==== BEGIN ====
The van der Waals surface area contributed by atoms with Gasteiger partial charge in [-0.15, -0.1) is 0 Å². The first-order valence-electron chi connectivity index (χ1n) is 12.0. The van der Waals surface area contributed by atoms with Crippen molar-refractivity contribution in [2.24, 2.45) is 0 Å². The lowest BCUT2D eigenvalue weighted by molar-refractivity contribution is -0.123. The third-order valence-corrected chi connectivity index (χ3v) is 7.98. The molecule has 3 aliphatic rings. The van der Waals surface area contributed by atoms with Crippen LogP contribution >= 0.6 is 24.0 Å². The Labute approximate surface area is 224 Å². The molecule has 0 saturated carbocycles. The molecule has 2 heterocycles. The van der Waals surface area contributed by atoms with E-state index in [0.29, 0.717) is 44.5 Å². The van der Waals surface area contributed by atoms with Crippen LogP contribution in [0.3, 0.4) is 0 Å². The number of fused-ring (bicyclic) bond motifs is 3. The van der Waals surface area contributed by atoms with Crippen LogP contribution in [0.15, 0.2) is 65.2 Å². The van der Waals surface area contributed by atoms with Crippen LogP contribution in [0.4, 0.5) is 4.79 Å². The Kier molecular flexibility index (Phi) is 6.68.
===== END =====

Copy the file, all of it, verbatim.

The van der Waals surface area contributed by atoms with Gasteiger partial charge in [-0.15, -0.1) is 0 Å². The first-order valence-electron chi connectivity index (χ1n) is 12.0. The van der Waals surface area contributed by atoms with Crippen molar-refractivity contribution in [2.24, 2.45) is 0 Å². The lowest BCUT2D eigenvalue weighted by molar-refractivity contribution is -0.123. The third-order valence-corrected chi connectivity index (χ3v) is 7.98. The molecule has 3 aliphatic rings. The van der Waals surface area contributed by atoms with Crippen LogP contribution >= 0.6 is 24.0 Å². The Labute approximate surface area is 224 Å². The molecule has 0 saturated carbocycles. The molecule has 2 heterocycles. The van der Waals surface area contributed by atoms with E-state index in [0.29, 0.717) is 44.5 Å². The van der Waals surface area contributed by atoms with Crippen LogP contribution in [0.3, 0.4) is 0 Å². The number of fused-ring (bicyclic) bond motifs is 3. The van der Waals surface area contributed by atoms with Crippen LogP contribution in [0.15, 0.2) is 65.2 Å². The van der Waals surface area contributed by atoms with Crippen LogP contribution in [0.4, 0.5) is 4.79 Å². The Kier molecular flexibility index (Phi) is 6.68.